Just like humans, dogs can experience motion sickness. To reduce the risk, offer them a light meal before the flight. This could be a smaller portion of their regular dog food or a simple, easy-to-digest meal. The goal is to keep them from feeling hungry without overloading their stomach.

Let Them Drink Water  

While managing water intake is important to avoid accidents, make sure your dog is well-hydrated before the flight. Offer them water up to the point of boarding, but make sure to take them for one last potty break before you enter the airport.

Being well-hydrated will help avoid dehydration, which can be a concern, especially on longer flights.

Avoid New Foods 

Traveling is not the best time to experiment with new treats or foods for your dog. Stick to what they’re familiar with to avoid any digestive upsets. Introducing new foods can cause stress for your dog’s digestive system, which you’ll want to avoid while flying.

Keep a Favorite Treat Handy

Having a small, favorite treat on hand can be helpful to calm your dog’s nerves or distract them during takeoff and landing, which are often the most stressful parts of the flight for pets. Ensure these treats are easily accessible in your carry-on bag.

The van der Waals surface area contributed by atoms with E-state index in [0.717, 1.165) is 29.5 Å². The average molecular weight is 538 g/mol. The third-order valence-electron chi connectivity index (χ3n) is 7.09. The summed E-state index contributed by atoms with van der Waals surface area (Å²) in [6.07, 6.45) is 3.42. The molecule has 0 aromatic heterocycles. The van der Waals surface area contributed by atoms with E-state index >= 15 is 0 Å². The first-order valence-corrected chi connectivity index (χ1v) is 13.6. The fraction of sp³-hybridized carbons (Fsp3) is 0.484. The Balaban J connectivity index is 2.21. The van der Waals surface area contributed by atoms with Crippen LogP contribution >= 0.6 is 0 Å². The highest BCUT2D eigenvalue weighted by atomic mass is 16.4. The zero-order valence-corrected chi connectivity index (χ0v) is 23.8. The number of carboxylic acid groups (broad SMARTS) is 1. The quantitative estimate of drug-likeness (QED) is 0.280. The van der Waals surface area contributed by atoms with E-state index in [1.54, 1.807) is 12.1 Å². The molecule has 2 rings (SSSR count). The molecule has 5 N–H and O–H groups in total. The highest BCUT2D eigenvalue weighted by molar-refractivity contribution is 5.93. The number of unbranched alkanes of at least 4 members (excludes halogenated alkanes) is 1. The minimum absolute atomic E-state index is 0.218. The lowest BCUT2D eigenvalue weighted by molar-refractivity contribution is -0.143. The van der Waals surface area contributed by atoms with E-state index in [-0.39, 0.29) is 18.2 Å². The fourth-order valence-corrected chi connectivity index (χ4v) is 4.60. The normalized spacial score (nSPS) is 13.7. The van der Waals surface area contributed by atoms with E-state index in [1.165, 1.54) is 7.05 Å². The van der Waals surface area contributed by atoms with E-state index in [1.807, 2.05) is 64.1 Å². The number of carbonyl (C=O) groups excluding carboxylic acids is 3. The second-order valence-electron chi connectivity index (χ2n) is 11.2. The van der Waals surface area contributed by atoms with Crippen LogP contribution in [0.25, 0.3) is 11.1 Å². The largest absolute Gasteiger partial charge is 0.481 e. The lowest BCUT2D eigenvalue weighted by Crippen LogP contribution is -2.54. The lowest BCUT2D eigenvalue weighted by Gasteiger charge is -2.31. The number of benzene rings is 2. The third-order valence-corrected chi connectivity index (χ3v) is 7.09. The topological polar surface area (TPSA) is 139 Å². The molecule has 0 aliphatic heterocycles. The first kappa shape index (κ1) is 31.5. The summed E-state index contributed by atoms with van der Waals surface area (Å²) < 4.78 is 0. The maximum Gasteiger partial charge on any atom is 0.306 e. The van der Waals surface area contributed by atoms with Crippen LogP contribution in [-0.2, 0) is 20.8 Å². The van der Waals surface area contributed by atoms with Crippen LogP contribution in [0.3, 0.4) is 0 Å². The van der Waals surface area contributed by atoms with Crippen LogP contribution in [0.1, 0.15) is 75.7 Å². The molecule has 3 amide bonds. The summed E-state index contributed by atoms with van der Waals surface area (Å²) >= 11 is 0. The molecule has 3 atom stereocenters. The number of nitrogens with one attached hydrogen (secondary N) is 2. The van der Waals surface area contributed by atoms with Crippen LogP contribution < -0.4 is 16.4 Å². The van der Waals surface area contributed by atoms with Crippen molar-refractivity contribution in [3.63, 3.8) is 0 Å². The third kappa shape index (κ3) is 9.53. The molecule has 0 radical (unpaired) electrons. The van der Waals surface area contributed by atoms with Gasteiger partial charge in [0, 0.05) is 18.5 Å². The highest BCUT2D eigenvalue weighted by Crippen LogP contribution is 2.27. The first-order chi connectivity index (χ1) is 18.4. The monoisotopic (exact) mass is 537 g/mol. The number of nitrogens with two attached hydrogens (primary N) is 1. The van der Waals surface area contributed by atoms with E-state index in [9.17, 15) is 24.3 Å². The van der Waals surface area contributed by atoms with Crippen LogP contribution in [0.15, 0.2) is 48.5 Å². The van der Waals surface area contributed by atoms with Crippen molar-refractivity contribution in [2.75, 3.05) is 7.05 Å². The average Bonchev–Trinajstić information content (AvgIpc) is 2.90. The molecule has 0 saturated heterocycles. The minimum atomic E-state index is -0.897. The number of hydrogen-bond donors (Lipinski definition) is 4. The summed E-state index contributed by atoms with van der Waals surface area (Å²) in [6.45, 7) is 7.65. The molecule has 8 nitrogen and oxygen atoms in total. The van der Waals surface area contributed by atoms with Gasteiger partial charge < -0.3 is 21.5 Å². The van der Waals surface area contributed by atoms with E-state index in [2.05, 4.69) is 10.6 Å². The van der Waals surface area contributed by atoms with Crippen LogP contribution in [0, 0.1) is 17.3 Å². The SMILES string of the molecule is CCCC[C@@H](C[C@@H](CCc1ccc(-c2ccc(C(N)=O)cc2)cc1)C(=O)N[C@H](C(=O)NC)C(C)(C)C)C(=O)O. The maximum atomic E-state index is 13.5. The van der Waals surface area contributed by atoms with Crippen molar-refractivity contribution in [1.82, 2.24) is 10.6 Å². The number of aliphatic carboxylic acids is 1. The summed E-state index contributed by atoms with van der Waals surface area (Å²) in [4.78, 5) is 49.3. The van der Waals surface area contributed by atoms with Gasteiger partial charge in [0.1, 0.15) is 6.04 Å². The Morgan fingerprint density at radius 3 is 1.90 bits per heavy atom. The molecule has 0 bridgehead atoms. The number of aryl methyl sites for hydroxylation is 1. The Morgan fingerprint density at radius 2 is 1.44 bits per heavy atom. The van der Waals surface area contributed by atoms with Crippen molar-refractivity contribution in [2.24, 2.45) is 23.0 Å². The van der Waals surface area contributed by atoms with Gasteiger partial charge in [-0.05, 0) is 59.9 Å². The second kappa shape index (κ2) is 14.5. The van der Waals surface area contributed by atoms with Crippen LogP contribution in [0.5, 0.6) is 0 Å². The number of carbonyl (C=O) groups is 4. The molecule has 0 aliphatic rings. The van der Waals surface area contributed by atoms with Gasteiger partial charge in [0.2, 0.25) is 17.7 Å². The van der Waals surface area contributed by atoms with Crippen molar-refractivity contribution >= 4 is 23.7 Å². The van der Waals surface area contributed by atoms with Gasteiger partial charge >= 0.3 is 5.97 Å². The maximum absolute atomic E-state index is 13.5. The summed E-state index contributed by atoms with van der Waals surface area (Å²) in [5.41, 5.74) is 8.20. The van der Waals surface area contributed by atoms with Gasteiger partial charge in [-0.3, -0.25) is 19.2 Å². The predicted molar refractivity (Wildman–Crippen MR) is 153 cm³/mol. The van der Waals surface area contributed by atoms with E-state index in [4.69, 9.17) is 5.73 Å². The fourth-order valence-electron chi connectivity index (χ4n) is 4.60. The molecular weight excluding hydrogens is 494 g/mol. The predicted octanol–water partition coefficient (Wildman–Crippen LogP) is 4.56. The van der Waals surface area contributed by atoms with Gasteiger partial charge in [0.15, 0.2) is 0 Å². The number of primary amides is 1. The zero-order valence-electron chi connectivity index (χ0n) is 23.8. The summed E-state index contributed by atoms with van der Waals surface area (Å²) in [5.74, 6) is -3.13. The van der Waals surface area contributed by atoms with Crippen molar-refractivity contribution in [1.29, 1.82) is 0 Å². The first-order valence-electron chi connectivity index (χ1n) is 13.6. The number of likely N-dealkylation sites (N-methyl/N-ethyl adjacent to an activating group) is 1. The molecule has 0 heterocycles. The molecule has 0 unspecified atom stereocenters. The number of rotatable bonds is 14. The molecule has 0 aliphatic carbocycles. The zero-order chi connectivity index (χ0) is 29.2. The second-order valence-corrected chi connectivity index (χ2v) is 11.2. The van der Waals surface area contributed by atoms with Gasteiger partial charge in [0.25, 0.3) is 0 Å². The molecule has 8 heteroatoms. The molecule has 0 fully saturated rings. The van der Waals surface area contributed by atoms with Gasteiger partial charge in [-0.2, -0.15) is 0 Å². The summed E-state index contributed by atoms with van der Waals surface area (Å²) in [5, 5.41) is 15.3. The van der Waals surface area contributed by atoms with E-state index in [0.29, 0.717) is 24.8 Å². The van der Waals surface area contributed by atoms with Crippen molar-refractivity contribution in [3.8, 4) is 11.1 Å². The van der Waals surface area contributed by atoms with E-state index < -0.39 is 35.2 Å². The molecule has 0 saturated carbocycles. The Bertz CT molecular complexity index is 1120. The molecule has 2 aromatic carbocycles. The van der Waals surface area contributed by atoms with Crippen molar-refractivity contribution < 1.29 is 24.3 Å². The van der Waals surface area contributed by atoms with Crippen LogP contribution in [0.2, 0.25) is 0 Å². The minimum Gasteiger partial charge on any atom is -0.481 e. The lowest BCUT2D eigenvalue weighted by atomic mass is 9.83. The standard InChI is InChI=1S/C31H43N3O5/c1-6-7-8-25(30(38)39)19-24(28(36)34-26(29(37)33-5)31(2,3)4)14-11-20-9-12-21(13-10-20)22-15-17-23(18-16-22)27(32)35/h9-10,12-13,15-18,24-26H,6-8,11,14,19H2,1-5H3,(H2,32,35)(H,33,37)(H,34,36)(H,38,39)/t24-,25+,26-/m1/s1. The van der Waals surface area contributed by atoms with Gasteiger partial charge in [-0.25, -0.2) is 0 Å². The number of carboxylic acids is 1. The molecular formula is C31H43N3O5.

How to Feed Your Dog During The Flight

Feeding your dog during a flight also requires careful consideration. The stress of travel can upset your dog’s stomach. 

Here are a few tips for feeding your dog during air travel:

  • Light Meals: Choose light, easily digestible meals for your dog during travel. Avoid rich or unfamiliar foods that may cause discomfort.
  • Hydration is Key: Ensure your dog stays well-hydrated during and after the flight. Bring a collapsible water dish and offer water regularly, but be mindful of giving it in moderation to avoid frequent bathroom needs.
  • Avoid Feeding During Turbulence: If you must feed your dog during the flight, try to do so during calm periods to reduce the risk of motion sickness.
  • Treats as Distraction: A few familiar treats can be a great way to calm nervous flyers. Opt for their favorite, low-mess treats, and use them sparingly.

Airline-Specific Pet Policies